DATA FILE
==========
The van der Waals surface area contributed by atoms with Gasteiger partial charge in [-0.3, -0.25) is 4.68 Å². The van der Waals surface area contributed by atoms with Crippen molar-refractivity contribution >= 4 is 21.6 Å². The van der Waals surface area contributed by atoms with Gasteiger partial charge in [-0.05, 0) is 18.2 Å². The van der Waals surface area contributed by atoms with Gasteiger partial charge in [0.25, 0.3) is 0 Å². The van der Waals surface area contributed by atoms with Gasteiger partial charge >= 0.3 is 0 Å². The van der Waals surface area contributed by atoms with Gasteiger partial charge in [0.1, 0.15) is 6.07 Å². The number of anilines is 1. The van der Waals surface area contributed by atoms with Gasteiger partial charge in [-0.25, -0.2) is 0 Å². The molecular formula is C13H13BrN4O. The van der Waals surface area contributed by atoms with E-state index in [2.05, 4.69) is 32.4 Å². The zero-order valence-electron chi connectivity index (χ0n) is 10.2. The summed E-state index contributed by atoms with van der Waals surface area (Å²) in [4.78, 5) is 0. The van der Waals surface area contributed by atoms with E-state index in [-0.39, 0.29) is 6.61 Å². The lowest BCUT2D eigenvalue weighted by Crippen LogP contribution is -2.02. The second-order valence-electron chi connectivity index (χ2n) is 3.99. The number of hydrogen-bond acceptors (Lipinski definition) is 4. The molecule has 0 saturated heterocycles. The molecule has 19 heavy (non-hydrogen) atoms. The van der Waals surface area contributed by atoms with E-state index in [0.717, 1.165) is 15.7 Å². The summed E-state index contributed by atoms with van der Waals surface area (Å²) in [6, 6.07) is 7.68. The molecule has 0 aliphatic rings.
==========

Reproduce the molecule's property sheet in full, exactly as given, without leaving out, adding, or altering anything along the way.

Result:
The van der Waals surface area contributed by atoms with Gasteiger partial charge in [-0.3, -0.25) is 4.68 Å². The van der Waals surface area contributed by atoms with Crippen molar-refractivity contribution >= 4 is 21.6 Å². The van der Waals surface area contributed by atoms with Gasteiger partial charge in [-0.05, 0) is 18.2 Å². The van der Waals surface area contributed by atoms with Gasteiger partial charge in [0.25, 0.3) is 0 Å². The van der Waals surface area contributed by atoms with Gasteiger partial charge >= 0.3 is 0 Å². The van der Waals surface area contributed by atoms with Gasteiger partial charge in [0.1, 0.15) is 6.07 Å². The number of anilines is 1. The van der Waals surface area contributed by atoms with Gasteiger partial charge in [-0.25, -0.2) is 0 Å². The molecular formula is C13H13BrN4O. The van der Waals surface area contributed by atoms with E-state index in [2.05, 4.69) is 32.4 Å². The zero-order valence-electron chi connectivity index (χ0n) is 10.2. The summed E-state index contributed by atoms with van der Waals surface area (Å²) in [4.78, 5) is 0. The van der Waals surface area contributed by atoms with E-state index in [-0.39, 0.29) is 6.61 Å². The lowest BCUT2D eigenvalue weighted by Crippen LogP contribution is -2.02. The second-order valence-electron chi connectivity index (χ2n) is 3.99. The number of hydrogen-bond acceptors (Lipinski definition) is 4. The molecule has 0 saturated heterocycles. The molecule has 19 heavy (non-hydrogen) atoms. The van der Waals surface area contributed by atoms with E-state index in [0.717, 1.165) is 15.7 Å². The summed E-state index contributed by atoms with van der Waals surface area (Å²) in [6, 6.07) is 7.68. The molecule has 0 aliphatic rings.